pktechgirlbackup: (pktechgirl)
[personal profile] pktechgirlbackup
I love to be scared by horror movies, but it almost never happens. The Ring is the high water mark of scary for me, and even that didn't reach great heights of fear, it just lingered for a while. Video games have done better, but I'm clearly the tail end of the bell curve when it comes to scarability. So when I tell you that I watched three movies from Rambling Beach Cat's first list of 10 short scary movies and am afraid to watch more alone, I want you to understand my full meaning.

I'm beginning to think that horror and comedy are alike in that they either need to be short, or serving something else. Everyone knows a good horror movie makes your brain do all the work for them, but I get resentful if I don't feel the movie is doing it's fair share. Maintaining pacing such that I feel the movie is rewarding me for my imagination, but giving suspense time to build, and not relying on jump scares, is almost impossible over a 90 minute movie. But it turns out to be ridiculously possible in a 2 minute period. They give me a seed, I work myself up over a myriad of possibilities, and they pick one before I've had a chance to acclimate, thus simultaneously giving me a sense of closure and one of fear.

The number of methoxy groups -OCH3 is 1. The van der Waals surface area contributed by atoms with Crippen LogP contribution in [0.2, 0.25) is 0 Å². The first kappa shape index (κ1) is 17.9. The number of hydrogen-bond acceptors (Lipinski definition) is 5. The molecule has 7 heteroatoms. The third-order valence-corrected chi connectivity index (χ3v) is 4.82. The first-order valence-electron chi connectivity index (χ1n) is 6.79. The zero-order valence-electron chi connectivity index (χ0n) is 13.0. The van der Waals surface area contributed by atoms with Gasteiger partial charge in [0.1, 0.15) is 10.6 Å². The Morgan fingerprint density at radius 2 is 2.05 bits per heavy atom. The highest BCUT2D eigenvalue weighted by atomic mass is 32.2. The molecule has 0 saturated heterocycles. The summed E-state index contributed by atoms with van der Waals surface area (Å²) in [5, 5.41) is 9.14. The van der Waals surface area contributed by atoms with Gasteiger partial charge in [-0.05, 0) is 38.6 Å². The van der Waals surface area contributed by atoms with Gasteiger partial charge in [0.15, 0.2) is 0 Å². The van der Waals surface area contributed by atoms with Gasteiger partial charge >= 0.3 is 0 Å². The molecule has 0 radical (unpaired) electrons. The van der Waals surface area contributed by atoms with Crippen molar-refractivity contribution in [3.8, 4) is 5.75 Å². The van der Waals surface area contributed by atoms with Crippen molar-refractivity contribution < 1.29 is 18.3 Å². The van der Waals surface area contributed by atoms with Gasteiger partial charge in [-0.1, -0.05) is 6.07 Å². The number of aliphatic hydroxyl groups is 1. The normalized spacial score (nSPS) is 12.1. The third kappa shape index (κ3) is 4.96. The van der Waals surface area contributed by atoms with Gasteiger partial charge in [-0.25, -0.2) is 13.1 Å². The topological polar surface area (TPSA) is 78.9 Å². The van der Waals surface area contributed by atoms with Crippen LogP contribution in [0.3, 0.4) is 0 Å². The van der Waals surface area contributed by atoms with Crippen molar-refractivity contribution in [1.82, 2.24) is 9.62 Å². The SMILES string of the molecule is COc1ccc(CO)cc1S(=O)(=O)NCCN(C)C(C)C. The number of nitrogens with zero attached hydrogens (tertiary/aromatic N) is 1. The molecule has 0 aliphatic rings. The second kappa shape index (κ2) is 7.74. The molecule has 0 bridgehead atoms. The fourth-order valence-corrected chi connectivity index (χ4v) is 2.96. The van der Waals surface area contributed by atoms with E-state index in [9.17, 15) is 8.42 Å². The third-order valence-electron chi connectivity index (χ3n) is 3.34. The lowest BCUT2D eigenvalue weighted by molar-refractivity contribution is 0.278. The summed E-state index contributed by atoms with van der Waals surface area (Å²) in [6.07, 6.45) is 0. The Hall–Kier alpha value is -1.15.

It's also much more forgiving. Of the three I watched (Bedfellows, The Closet, and Red Balloon), The Closet was the least impressive. It was tense and then there was a jump scare and that was about it. But that is absolutely enough to sustain 200 seconds without my ADD kicking in.

Coincidentally, I also saw a live stand up anthology act last night (and by last night I mean Halloween, which is when I originally wrote this). The theme was supposed to be "comedians tell their dark secrets", but only some of them got the memo. The ones that did were my favorites. One of the sucky things about doing a lot of open mics and watching a lot of local comedy is that I'd heard a lot of material before. One of the neat things about doing a lot of open mics and watching a lot of local comedy is that I could recognize when a performer is capable of doing traditional stand up, but changed to "emotional story delivered with humor" for the night. I did not laugh the most at her, but I felt more emotionally fulfilled.

This reminded me of why I like British comedy: it's very slow burn. Where Americans are constantly trying to go for the laughs, British comics are constantly just-under-the-threshold funny, punctuated by something absolutely amazing. Like horror, I can appreciate a single short funny thing, and then I'm done. Or it can use horror/humor as a tool to explore something else. Christopher Titus and Mama are in many ways talking about the same thing.


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May 2014

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